As our child approaches their preteens, their body starts preparing their body to start puberty. Puberty causes the body to start going through major changes. These changes begin in the hypothalamus region of the brain. Then the hypothalamus starts releasing a hormone, gonadotropin-releasing hormone (GnRH), that signals the beginning of puberty.
The gonadotropin-releasing hormone begins its journey towards the pituitary gland. The pituitary gland is responsible for releasing two hormones, luteinizing hormone (LH) and follicle-stimulating hormone (FSH), that travel to other glands that trigger your child’s body to start making transformations. One of the ugly side effects of puberty can trigger acne, body odor, and hair growth.
Acne can happen at any point but it is more common during puberty. The severity of acne breakouts can range from mild to severe acne. It can cause confidence issues if your teenager has moderate to severe acne. Most acne can be treated with over the counter acne treatments. However, severe breakouts you may need to schedule an appointment with a dermatologist.
Continue reading to learn more about teenage acne and the different types that your teenager may see. Keep in mind, acne can affect other areas on the body besides the face.
What Is Teenage Acne?
Acne vulgaris is the medical term used to describe common acne. Hormones are to blame for your symptoms. Androgen hormones trigger your body to increase oil production from the sebaceous gland. The oil is pumped from the gland and travels to the skin surface using hair follicles.
As the oil makes its way to the surface of your skin, it can pick up dirt, dead skin cells and P. acnes bacteria. This causes your hair follicle to become plugged or blocked. Plugged ducts are called comedo. A comedo can rupture and cause the right environment for P. acnes bacteria to start multiplying. As bacteria takes over the follicle, you will notice that the area will begin to swell and become inflamed. By this time, your teenager probably notices the painful zit.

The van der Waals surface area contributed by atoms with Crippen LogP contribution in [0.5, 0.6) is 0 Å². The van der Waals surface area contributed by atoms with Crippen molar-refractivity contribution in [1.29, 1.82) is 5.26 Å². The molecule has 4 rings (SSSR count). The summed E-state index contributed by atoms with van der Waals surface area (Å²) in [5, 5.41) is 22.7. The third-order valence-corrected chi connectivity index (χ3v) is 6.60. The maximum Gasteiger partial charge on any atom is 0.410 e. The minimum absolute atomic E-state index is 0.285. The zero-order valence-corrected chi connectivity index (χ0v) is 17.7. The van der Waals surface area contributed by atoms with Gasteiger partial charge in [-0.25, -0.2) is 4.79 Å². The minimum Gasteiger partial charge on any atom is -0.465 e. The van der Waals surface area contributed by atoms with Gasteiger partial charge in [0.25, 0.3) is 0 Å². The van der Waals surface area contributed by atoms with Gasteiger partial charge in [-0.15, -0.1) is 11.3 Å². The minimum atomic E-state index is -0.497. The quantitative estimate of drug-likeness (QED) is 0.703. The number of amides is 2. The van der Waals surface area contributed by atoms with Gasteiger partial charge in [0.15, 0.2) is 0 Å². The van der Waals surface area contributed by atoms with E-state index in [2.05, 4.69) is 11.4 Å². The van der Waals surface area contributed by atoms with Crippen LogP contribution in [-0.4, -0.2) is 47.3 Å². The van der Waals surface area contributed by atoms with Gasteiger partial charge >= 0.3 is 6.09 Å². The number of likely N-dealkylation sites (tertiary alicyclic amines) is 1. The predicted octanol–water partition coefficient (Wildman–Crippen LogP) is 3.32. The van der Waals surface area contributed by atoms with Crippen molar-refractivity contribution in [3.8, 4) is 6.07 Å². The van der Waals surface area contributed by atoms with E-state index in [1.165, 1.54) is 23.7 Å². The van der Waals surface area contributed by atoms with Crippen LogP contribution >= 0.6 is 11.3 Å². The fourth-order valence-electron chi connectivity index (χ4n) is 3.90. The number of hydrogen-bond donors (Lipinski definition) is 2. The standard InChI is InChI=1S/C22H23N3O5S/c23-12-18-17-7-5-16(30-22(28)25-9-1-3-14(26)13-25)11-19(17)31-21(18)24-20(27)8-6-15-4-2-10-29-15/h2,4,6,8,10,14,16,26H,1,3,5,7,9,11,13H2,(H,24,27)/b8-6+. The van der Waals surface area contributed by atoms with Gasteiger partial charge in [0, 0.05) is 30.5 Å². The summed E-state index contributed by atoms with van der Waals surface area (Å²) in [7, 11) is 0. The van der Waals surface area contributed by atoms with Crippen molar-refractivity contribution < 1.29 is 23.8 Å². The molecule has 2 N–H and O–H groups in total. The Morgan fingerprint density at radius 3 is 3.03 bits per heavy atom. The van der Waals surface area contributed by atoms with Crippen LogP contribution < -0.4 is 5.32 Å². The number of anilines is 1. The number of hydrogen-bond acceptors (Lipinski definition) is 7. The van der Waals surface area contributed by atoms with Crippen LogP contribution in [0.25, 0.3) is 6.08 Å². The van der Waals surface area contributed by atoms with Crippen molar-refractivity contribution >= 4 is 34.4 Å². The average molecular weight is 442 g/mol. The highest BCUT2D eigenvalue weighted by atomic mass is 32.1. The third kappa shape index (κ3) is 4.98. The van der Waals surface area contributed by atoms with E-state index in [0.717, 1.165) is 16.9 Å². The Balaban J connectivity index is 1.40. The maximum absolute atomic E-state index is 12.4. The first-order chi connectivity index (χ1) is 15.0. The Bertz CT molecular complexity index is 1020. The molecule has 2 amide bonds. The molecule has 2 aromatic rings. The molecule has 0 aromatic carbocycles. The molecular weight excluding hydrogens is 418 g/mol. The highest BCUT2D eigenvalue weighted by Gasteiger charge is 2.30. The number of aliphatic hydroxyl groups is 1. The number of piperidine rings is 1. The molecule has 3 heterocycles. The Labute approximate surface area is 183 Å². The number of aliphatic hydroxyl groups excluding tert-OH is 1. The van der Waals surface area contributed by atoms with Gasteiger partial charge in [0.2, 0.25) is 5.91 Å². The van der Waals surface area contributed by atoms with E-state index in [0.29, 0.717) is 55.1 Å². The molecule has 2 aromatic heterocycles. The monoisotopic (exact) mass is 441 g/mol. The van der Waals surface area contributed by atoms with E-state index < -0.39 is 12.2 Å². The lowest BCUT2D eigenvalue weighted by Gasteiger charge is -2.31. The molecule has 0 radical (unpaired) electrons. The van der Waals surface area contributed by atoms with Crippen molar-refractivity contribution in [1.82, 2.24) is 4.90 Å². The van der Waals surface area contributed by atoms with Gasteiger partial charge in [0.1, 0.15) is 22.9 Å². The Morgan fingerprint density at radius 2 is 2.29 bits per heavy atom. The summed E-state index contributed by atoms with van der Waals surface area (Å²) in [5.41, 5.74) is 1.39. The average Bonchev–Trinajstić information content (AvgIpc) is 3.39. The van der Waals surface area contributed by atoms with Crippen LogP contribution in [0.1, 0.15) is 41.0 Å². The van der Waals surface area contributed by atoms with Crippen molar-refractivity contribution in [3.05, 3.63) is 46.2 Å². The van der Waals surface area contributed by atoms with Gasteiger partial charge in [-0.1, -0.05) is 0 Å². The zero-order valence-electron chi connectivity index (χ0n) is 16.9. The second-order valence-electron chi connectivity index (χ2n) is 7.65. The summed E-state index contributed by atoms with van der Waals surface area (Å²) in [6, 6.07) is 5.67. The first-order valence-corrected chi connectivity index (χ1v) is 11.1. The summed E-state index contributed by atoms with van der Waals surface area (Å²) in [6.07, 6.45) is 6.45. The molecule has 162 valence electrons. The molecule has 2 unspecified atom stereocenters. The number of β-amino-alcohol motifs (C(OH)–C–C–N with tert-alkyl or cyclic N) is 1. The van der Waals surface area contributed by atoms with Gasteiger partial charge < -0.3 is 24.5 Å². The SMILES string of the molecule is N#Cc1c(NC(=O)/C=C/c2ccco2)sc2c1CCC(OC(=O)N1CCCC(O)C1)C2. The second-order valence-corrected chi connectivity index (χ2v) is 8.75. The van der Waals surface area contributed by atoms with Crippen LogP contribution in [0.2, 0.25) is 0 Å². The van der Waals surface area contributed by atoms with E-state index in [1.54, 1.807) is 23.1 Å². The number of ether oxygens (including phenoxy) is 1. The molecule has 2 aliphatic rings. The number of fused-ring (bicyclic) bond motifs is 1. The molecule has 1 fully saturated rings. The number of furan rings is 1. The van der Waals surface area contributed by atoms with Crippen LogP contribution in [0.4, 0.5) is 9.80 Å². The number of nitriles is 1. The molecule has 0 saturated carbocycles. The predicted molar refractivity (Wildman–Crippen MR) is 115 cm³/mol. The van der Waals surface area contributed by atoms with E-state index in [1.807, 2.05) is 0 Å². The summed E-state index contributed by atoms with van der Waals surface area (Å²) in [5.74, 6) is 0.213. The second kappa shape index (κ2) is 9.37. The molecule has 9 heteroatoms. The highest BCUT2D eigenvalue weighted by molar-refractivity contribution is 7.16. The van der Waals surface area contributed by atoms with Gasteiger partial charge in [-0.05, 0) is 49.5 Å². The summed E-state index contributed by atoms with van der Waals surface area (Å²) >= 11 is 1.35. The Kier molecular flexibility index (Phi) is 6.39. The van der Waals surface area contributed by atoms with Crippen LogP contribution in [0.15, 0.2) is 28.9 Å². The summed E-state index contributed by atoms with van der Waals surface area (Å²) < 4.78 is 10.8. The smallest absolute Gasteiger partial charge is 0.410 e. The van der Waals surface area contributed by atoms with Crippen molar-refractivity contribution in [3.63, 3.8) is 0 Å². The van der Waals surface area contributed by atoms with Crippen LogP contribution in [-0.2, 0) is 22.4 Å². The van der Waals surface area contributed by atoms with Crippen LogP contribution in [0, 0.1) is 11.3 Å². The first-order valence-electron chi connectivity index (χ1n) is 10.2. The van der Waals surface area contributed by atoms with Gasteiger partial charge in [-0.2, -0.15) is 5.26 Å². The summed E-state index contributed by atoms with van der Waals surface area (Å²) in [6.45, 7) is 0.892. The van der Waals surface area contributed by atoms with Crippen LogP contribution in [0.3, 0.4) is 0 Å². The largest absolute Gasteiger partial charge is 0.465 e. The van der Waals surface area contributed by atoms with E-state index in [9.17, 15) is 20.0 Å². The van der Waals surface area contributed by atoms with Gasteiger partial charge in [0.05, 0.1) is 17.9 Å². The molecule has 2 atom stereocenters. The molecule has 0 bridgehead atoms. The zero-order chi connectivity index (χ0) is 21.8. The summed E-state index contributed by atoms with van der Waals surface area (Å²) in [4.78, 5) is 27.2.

Whiteheads and Blackheads
Whiteheads are formed when a pore becomes plugged up with oil and dead skin cells. You will likely notice small tiny white pimple that begins forming just underneath the skin.
Blackheads are similar to a white head but the pore remains open and oxidizes with the air. Oxidization causes the sebum pigment to darken. A blackhead is not a sign that your teenager’s skin is dirty or unclean. Never try to scrub a blackhead away. Doing so will only irritate your skin and increase oil production.
Most of the time these blemishes aren’t painful unless they get infected. They can easily be extracted using a special tool called comedone extractor. Always wash your face before trying to extract a whitehead or blackhead. Sanitize the comedone extractor using alcohol to prevent bacteria, dirt, or other debris from invading the follicle.
Comedone Extractor Tools (aff link)
Before you attempt to extract the blemish, we recommend applying a warm washcloth over the area for several minutes to help soften the skin. Then pat dry. Use a downward motion over the pimple and apply gentle pressure as you are pulling up. If you are unable to get it out, it is best to apply acne medication and wait until it is ready. Never use your fingers to squeeze your pimples.
Zits occurs when a pore remains closed and causes an infection in the oil gland. Oil glands are deep below the surface of the skin so it is important that you leave a zit alone until it is ready to pop.
A painful zit should be monitored or if they occur frequently, we suggest making an appointment with a dermatologist to rule out cystic acne, cellulitis, or a boil. These infections are caused by a different bacteria, staph or strep is usually the cause, and they need immediate treatment to avoid permanent scarring.
When you have a zit, you should tell your teenager to continue washing their face, avoid touching it and resist squeezing the pimple. Squeezing the pimple can cause an infection spread and lead potential scaring.
Cystic acne is often very painful, inflamed or red, and large bumps under the skin. This type of acne occurs when an oil gland ruptures and bacteria usually multiplies very quickly. Cystic acne causes a major infection deep under the skin.
Sometimes your skin will itch or be red before you are even aware that you have a pimple forming. Take your teen to see a dermatologist in order to properly treat this type of acne.
If you have a painful lesion, you can apply ice for several minutes. Ice will help reduce inflammation.
Acne is common during puberty but it can happen at any point in your life. Many teenagers who suffer from moderate to severe acne, often struggle with their self-esteem, depression, and even bullying. Treating most acne symptoms can be done at home but sometimes you need the help of a dermatologist to help determine what is causing it.